Are user charges efficiency- and equity-enhancing? A critical review of economic literature with particular reference to experience from developing countries
AbstractUser charges have come to play a significant role in the financing and delivery of publicly provided health services in many developing countries. As a response to health care financing crises, user charges are often promoted as a way of rationalizing the use of care, raising revenue, and improving the coverage and quality of services. The primary purpose of this paper is to provide a critical review of the main arguments for the efficiency- and equity-enhancing potential of user charges. The extent and scope of welfare gains from user charges are found to be very limited in practice. Using a less restrictive theoretical choice model and estimation technique, the most recent demand studies' findings indicate that household's utilization of health services are more responsive to changes in price and income than was initially reported by the early demand studies. Response to price changes are also found to be greater among the poor than the rich. These findings, combined with modest retained fee revenues and the failure of exemption mechanisms to protect the poor tend to cast doubt on the net benefits of user charges policy, particularly in the area of equity. Copyright © 2001 John Wiley & Sons, Ltd.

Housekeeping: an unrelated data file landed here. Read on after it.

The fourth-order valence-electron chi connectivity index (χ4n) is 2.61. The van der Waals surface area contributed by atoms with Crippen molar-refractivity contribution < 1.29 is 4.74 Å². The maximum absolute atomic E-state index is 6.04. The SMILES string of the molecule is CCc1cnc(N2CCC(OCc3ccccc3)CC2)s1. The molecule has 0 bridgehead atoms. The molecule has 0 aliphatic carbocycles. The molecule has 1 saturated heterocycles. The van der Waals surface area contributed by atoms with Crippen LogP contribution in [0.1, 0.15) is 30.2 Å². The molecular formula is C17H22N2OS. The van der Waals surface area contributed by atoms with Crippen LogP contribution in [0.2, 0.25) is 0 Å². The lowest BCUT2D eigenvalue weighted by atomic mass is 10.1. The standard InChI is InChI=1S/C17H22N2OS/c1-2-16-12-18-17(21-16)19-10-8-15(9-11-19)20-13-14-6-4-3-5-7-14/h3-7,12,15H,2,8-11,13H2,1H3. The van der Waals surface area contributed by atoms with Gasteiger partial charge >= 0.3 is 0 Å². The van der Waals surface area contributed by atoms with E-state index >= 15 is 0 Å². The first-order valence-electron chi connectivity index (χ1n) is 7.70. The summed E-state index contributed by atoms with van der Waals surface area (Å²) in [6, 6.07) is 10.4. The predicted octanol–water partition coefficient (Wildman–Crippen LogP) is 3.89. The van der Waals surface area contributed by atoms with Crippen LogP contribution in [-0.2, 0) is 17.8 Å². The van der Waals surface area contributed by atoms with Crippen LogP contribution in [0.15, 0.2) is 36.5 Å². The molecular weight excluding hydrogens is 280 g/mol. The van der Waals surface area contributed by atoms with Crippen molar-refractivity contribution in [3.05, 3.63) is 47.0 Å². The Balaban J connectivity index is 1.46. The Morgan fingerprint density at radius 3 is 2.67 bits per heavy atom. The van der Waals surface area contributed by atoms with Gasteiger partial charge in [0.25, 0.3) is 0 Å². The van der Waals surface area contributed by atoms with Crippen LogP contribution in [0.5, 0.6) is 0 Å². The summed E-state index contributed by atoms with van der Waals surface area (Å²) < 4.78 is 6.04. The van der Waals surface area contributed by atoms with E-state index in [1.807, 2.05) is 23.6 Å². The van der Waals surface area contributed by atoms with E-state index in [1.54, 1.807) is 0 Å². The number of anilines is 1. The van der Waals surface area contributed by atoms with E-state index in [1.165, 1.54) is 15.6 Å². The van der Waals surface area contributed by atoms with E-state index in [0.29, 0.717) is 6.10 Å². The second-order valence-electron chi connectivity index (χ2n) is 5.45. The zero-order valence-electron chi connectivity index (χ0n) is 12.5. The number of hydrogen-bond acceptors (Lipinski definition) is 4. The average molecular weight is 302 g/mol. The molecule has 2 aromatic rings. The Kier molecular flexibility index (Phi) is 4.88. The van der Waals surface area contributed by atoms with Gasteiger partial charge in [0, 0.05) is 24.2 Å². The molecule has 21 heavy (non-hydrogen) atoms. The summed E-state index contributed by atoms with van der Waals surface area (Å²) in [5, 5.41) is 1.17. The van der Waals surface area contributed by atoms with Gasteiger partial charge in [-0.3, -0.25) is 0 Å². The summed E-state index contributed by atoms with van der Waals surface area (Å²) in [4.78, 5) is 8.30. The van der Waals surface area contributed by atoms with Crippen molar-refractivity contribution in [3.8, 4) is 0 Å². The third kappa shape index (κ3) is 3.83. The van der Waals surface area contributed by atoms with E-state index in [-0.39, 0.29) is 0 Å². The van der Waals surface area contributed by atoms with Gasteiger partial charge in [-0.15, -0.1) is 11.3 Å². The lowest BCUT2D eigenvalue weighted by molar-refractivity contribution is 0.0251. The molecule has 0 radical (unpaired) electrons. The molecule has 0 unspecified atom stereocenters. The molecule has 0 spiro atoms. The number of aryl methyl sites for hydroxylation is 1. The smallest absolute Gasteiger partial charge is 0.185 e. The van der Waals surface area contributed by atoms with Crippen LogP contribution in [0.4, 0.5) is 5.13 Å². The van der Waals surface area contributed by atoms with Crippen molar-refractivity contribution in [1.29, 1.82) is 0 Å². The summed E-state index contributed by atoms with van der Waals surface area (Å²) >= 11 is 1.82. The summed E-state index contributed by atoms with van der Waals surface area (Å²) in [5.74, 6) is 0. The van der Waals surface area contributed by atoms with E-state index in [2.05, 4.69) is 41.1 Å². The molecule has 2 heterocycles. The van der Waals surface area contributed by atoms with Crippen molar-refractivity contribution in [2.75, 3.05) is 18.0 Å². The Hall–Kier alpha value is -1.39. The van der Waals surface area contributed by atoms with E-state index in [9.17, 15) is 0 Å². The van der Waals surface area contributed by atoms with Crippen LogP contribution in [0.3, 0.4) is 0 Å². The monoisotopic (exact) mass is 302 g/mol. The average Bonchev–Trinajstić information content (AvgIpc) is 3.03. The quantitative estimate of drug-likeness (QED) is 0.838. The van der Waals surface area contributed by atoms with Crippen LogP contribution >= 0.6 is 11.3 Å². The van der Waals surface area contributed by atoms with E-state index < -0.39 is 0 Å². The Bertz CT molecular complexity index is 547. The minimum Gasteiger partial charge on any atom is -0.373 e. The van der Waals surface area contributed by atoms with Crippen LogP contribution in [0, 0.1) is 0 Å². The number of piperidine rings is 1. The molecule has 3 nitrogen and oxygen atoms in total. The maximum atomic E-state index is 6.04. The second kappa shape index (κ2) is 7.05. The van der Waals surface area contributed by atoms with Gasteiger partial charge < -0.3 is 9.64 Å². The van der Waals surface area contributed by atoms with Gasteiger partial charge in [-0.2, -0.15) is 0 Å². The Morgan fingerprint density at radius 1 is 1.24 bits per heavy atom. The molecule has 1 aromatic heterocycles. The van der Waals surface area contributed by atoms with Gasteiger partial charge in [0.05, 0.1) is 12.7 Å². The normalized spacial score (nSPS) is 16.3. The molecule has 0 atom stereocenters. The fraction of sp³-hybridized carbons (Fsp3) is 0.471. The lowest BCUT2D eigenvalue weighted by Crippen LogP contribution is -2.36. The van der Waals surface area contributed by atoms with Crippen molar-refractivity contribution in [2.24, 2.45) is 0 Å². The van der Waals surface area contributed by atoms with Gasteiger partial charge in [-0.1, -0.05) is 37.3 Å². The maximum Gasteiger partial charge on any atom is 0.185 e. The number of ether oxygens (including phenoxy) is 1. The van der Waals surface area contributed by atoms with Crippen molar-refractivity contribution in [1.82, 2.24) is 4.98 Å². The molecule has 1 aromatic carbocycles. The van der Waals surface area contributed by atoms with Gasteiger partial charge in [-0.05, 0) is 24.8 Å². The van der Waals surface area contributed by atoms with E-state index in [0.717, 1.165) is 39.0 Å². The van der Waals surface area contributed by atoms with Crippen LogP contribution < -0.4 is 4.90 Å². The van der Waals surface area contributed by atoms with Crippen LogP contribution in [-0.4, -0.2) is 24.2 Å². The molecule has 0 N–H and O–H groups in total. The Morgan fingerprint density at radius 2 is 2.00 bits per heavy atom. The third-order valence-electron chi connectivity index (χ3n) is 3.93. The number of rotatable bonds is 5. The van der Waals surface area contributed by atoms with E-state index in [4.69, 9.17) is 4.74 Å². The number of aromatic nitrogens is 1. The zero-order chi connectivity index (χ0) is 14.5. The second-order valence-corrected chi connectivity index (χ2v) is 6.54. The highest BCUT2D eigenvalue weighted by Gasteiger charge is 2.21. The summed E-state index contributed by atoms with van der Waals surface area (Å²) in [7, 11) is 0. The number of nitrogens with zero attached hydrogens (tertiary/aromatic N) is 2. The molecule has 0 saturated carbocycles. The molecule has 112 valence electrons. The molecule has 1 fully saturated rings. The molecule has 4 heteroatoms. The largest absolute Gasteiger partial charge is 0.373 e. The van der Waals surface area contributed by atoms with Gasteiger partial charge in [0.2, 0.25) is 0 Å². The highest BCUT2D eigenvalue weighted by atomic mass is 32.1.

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Bibliographic InfoArticle provided by John Wiley & Sons, Ltd. in its journal Journal of International Development.
Volume (Year): 13 (2001)
Issue (Month): 2 ()
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